Ricoeurian Ethics

In the final chapters of Oneself as Another, Ricoeur develops a meta-level discourse about ethics, and concludes with a few “ontological” suggestions. Universalizing Kantian morality and the obligation it entails are said to provide a valuable extension to Aristotelian ethics, but ultimately to require supplementation by a return to Aristotelian practical judgment. This seems just about exactly right.

On the Kantian side, norms are said to concretize Aristotelian aims. The most important and general Kantian norm, according to Ricoeur, is reciprocity. He argues for the importance of the golden rule, citing Rabbi Hillel and the Gospels of Luke and Matthew. The distinction between “power over” and “power to” is discussed. The notion of persons as ends in themselves is emphasized. Procedural justice is seen to complement Aristotelian distributive justice. John Rawls’ summary of justice as fairness is endorsed. Although it is ultimately necessary to return to the openness of practical judgment, the passage through universalizing morality is equally necessary, as a safeguard against arbitrariness. Universality and contextuality go hand in hand, much as I have been arguing.

Writing at a time when French anti-Hegelianism was still quite influential and before the rise of new interest in Hegel, Ricoeur did not think Hegelian Geist — which he mistakenly saw as turning the state into an “agency capable of thinking itself by itself” (p. 255) — fit well with the notion of self Ricoeur wanted to advance. He did not want to follow what he saw as Hegel’s path in returning to an ethics of Sittlichkeit or mores embedded in concrete culture, but saw great potential value in a Sittlichkeit separated from the “ontology of Geist” (ibid) and the “thesis of the objective mind” (p. 256), especially if Sittlichkeit were “bent” in the direction of the openness of Aristotelian practical judgment. (A reading of Geist free of such ontology has more recently been argued by Brandom and others to be a better reading of Hegel himself.) “Our final word in this ‘little ethics’… will be to suggest that the practical wisdom we are seeking aims at reconciling Aristotle’s phronesis, by way of Kant’s Moralität, with Hegel’s Sittlichkeit” (p. 290).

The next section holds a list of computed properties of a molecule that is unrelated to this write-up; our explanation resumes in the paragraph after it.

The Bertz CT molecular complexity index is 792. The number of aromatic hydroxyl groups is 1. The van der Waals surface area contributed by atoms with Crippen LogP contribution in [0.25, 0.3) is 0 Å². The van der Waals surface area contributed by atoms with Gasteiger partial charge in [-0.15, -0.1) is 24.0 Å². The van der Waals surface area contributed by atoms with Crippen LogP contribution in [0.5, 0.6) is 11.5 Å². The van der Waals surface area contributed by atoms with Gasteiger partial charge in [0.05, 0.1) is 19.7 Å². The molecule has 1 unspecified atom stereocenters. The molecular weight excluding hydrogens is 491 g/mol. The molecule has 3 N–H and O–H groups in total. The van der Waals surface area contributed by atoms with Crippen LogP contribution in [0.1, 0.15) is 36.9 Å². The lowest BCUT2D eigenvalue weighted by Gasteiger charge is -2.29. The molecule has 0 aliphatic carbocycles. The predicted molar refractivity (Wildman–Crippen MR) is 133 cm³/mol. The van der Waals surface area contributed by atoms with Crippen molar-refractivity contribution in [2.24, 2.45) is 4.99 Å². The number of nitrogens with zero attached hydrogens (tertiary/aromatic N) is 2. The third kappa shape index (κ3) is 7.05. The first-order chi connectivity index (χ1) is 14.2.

On other matters such as the broad thrust of Hegel’s critique of atomistic individualism in the Philosophy of Right and the general value of dialectic, Ricoeur defended Hegel. The Hegelian concept of Right, he says, “surpasses the concept of justice on every side” (p. 253). The “problematic of realization, of the actualization of freedom, is ours as well in this study” (ibid). Reflection, he says, needs the mediation of analysis.

He says that institutionalized conflict is an essential feature of democracy. We should be accepting of conflict, but draw the line at violence. The idea of Rawls that argumentation is “the critical agency operating at the heart of convictions” (p. 288; emphasis in original), raising convictions to the level of considered convictions and resulting in a “reflective equilibrium”, is cited with approval. Ricoeur speaks of a “reflective equilibrium between the ethics of argumentation and considered convictions” (p. 289).

Respect for persons should take priority over respect for the law. The importance of keeping promises extends beyond its role with respect to personal identity to the space of reciprocity and the golden rule. Gabriel Marcel is quoted as saying all commitment is a response to an other. A notion of imputability is introduced as an ascription of action “under the condition of ethical and moral predicates” (p. 292). To this is added a notion of responsibility. Finally, he endorses Hegel’s concept of mutual recognition.

Unlike Brandom, Ricoeur construed the philosophy of language as analytically separate from ethics. He thus saw a need to go beyond its boundaries, and characterized that as an “ontological” moment. This seems to have two main ingredients.